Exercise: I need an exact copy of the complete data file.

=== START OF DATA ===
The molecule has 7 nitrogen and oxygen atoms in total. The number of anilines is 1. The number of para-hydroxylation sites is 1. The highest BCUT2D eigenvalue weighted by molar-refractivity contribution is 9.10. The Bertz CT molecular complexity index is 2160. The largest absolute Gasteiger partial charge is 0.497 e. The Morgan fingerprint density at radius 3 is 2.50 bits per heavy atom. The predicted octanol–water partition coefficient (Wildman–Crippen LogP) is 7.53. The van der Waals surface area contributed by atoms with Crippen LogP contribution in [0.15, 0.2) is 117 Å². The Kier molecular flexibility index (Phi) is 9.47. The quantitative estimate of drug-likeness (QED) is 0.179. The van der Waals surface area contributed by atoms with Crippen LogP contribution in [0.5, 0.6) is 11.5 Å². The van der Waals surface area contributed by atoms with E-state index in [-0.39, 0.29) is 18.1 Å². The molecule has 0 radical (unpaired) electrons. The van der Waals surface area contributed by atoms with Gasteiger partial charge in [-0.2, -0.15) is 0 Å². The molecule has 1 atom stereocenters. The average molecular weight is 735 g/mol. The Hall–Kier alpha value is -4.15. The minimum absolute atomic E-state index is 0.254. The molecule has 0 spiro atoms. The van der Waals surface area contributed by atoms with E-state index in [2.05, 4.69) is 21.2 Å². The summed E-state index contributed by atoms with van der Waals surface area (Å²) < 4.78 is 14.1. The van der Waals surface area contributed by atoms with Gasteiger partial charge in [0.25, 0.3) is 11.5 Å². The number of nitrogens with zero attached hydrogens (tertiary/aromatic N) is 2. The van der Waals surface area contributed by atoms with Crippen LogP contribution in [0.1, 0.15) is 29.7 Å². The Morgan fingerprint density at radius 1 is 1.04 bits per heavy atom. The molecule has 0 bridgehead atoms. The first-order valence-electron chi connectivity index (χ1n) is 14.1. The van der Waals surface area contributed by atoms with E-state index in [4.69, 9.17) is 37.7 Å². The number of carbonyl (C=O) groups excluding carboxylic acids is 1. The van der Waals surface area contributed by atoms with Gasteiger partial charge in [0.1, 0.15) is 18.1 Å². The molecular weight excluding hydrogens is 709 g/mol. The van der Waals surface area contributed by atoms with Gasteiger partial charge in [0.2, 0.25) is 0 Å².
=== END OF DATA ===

The molecule has 7 nitrogen and oxygen atoms in total. The number of anilines is 1. The number of para-hydroxylation sites is 1. The highest BCUT2D eigenvalue weighted by molar-refractivity contribution is 9.10. The Bertz CT molecular complexity index is 2160. The largest absolute Gasteiger partial charge is 0.497 e. The Morgan fingerprint density at radius 3 is 2.50 bits per heavy atom. The predicted octanol–water partition coefficient (Wildman–Crippen LogP) is 7.53. The van der Waals surface area contributed by atoms with Crippen LogP contribution in [0.15, 0.2) is 117 Å². The Kier molecular flexibility index (Phi) is 9.47. The quantitative estimate of drug-likeness (QED) is 0.179. The van der Waals surface area contributed by atoms with Crippen LogP contribution in [0.5, 0.6) is 11.5 Å². The van der Waals surface area contributed by atoms with E-state index in [-0.39, 0.29) is 18.1 Å². The molecule has 0 radical (unpaired) electrons. The van der Waals surface area contributed by atoms with Gasteiger partial charge in [-0.2, -0.15) is 0 Å². The molecule has 1 atom stereocenters. The average molecular weight is 735 g/mol. The Hall–Kier alpha value is -4.15. The minimum absolute atomic E-state index is 0.254. The molecule has 0 spiro atoms. The van der Waals surface area contributed by atoms with E-state index in [2.05, 4.69) is 21.2 Å². The summed E-state index contributed by atoms with van der Waals surface area (Å²) < 4.78 is 14.1. The van der Waals surface area contributed by atoms with Gasteiger partial charge in [0.25, 0.3) is 11.5 Å². The number of nitrogens with zero attached hydrogens (tertiary/aromatic N) is 2. The van der Waals surface area contributed by atoms with Crippen LogP contribution in [0.1, 0.15) is 29.7 Å². The Morgan fingerprint density at radius 1 is 1.04 bits per heavy atom. The molecule has 0 bridgehead atoms. The first-order valence-electron chi connectivity index (χ1n) is 14.1. The van der Waals surface area contributed by atoms with E-state index in [4.69, 9.17) is 37.7 Å². The number of carbonyl (C=O) groups excluding carboxylic acids is 1. The van der Waals surface area contributed by atoms with Gasteiger partial charge in [0.1, 0.15) is 18.1 Å². The molecular weight excluding hydrogens is 709 g/mol. The van der Waals surface area contributed by atoms with Gasteiger partial charge in [0.2, 0.25) is 0 Å².